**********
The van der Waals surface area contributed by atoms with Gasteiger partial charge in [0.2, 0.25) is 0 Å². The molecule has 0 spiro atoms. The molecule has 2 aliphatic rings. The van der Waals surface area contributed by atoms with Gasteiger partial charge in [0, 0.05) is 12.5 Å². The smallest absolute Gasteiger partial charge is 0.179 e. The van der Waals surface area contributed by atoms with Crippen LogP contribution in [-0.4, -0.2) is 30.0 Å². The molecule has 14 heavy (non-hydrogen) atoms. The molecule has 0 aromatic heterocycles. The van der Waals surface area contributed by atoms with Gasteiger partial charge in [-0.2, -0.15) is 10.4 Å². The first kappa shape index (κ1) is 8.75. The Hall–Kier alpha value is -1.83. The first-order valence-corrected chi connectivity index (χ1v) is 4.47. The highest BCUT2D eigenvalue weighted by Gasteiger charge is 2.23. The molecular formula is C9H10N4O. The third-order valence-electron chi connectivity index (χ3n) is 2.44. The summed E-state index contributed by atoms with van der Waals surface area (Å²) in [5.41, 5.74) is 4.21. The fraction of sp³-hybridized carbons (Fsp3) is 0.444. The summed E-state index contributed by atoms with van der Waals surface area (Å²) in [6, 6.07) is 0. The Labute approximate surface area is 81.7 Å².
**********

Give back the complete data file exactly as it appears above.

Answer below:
The van der Waals surface area contributed by atoms with Gasteiger partial charge in [0.2, 0.25) is 0 Å². The molecule has 0 spiro atoms. The molecule has 2 aliphatic rings. The van der Waals surface area contributed by atoms with Gasteiger partial charge in [0, 0.05) is 12.5 Å². The smallest absolute Gasteiger partial charge is 0.179 e. The van der Waals surface area contributed by atoms with Crippen LogP contribution in [-0.4, -0.2) is 30.0 Å². The molecule has 14 heavy (non-hydrogen) atoms. The molecule has 0 aromatic heterocycles. The van der Waals surface area contributed by atoms with Gasteiger partial charge in [-0.2, -0.15) is 10.4 Å². The first kappa shape index (κ1) is 8.75. The Hall–Kier alpha value is -1.83. The first-order valence-corrected chi connectivity index (χ1v) is 4.47. The highest BCUT2D eigenvalue weighted by Gasteiger charge is 2.23. The molecular formula is C9H10N4O. The third-order valence-electron chi connectivity index (χ3n) is 2.44. The summed E-state index contributed by atoms with van der Waals surface area (Å²) in [5.41, 5.74) is 4.21. The fraction of sp³-hybridized carbons (Fsp3) is 0.444. The summed E-state index contributed by atoms with van der Waals surface area (Å²) in [6, 6.07) is 0. The Labute approximate surface area is 81.7 Å².